Tuesday 25 June 2019

Journal of veterinary science - Lupine Publishers

Most consumers of dairy products accept that pasteurization provides a guarantee that products are safe to eat and drink. However, research [1] using a new highly sensitive technology has revealed that live mycobacteria can exist in retail milk even after pasteurization and explains how this may happen. Live Mycobacterium avium subspecies paratuberculosis (MAP) - which causes Johne’s disease in cattle and has been implicated in Crohn’s disease in humans - was found in just over 10% of shop-bought pasteurized milk samples that were tested in the UK. The prevalence of MAP is higher than previous studies have shown due to the high sensitivity of the new phage-based technology that was used to conduct the milk testing. In the study of 386 samples of retail-purchased milk, Actiphage was able to detect live mycobacteria at levels as low as 1-2 cells per 50ml in comparison to other tests that cannot detect cell-counts lower than 100 cells. There is a growing body of research that implicates MAP in the development of Crohn’s disease [2], with MAP found in the bowel tissue of a proportion of patients with the condition. Although no causal relationship between MAP and Crohn’s has been directly established the dairy industry recognizes that limiting human exposure to MAP would be sensible on a precautionary principle [3]. Furthermore, there are clinical trials underway with anti-mycobacterial drugs that are directly assessing the benefit in Crohn’s disease. Some retailers are already removing dairy farmers from their milk pool if they are not engaged with Johne’s control plans.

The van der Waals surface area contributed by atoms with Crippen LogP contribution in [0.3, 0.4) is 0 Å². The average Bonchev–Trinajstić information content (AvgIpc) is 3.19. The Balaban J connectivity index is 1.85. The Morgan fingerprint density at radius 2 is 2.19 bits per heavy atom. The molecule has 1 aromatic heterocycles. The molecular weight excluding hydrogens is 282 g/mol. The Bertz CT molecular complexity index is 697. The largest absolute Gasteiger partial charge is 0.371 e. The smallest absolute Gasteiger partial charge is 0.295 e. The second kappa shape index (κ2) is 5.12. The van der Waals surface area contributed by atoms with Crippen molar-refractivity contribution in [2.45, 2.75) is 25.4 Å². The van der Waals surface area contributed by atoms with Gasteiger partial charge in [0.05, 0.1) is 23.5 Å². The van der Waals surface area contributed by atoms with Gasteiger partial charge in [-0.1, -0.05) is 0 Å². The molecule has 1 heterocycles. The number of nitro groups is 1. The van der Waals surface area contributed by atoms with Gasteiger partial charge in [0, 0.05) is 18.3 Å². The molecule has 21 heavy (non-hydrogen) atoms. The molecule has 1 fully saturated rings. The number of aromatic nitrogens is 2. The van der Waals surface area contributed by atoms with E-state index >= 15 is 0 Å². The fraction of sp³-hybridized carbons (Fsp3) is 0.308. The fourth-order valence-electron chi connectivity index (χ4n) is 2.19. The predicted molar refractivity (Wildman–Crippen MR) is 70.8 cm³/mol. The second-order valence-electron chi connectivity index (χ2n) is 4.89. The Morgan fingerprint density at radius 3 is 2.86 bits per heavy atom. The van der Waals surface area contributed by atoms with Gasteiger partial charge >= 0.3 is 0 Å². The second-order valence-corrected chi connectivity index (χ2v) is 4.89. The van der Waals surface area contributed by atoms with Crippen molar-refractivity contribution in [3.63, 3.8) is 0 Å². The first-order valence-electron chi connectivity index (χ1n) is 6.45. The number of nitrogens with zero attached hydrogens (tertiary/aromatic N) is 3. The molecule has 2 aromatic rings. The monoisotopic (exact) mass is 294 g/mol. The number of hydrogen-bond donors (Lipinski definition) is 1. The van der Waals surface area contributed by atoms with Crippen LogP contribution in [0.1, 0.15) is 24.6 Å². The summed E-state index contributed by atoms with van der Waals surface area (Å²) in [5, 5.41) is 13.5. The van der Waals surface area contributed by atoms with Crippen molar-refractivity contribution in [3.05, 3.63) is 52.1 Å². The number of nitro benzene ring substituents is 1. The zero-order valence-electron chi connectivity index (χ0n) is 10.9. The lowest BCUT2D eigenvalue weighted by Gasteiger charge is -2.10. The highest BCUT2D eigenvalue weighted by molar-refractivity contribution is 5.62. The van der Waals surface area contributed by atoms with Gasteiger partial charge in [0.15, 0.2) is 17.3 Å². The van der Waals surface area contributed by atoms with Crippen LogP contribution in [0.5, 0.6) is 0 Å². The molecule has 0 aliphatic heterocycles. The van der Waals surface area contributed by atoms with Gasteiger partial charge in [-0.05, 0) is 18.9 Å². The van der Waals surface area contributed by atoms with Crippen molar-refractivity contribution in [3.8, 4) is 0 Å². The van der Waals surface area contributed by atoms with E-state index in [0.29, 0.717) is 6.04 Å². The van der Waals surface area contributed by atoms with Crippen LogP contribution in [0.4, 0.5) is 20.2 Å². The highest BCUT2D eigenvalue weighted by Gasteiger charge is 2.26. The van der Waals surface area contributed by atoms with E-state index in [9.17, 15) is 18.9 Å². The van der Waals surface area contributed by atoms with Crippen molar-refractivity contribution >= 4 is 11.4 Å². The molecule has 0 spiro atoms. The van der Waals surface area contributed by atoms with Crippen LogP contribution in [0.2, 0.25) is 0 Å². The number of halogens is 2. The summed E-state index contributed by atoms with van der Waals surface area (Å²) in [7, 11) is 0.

The Actiphage assay, developed by PBD Biotech, uses a virus (phage) that finds, infects and replicates in viable mycobacteria cells. Within hours the virus breaks open the mycobacteria cells, releasing DNA determining whether live organisms were present in the sample. Previous quality control procedures to monitor the levels of MAP in pasteurized milk have been difficult as these mycobacteria are extremely slow growing. Culturing these bacteria takes up to 18 weeks to determine if any MAP cells have survived a food safety or control process and the sensitivity of the procedure is low. The new phage-based detection method, which was used within the research published in the Elsevier journal of Food Microbiology (September 2018) [1], allowed experiments to be performed quickly (6-8 hours); providing the insight dairy producers and processors need to further improve control measures. The test’s underlying biotechnology was originally used for the detection of human TB-under the FastPlaque brand - but was only suitable for use on sputum. Now the highly specific phage-based diagnostic has been optimized, so it can detect the presence of mycobacteria in blood or milk in just six hours. Contrary to previous hypotheses, this research also suggests that MAP does not enter the milk solely due to faecal contamination, but via somatic cells within the udder. This intracellular location and the fact that these cells appear to clump may help explain how the mycobacteria are protected against heat inactivation during pasteurization and could lead to new processing methods to ensure the mycobacteria are inactivated. Earlier published work in 2016 [4] using the same technology also demonstrated the presence of live MAP in infant formula milk further increasing the value of this technology as a screening tool.

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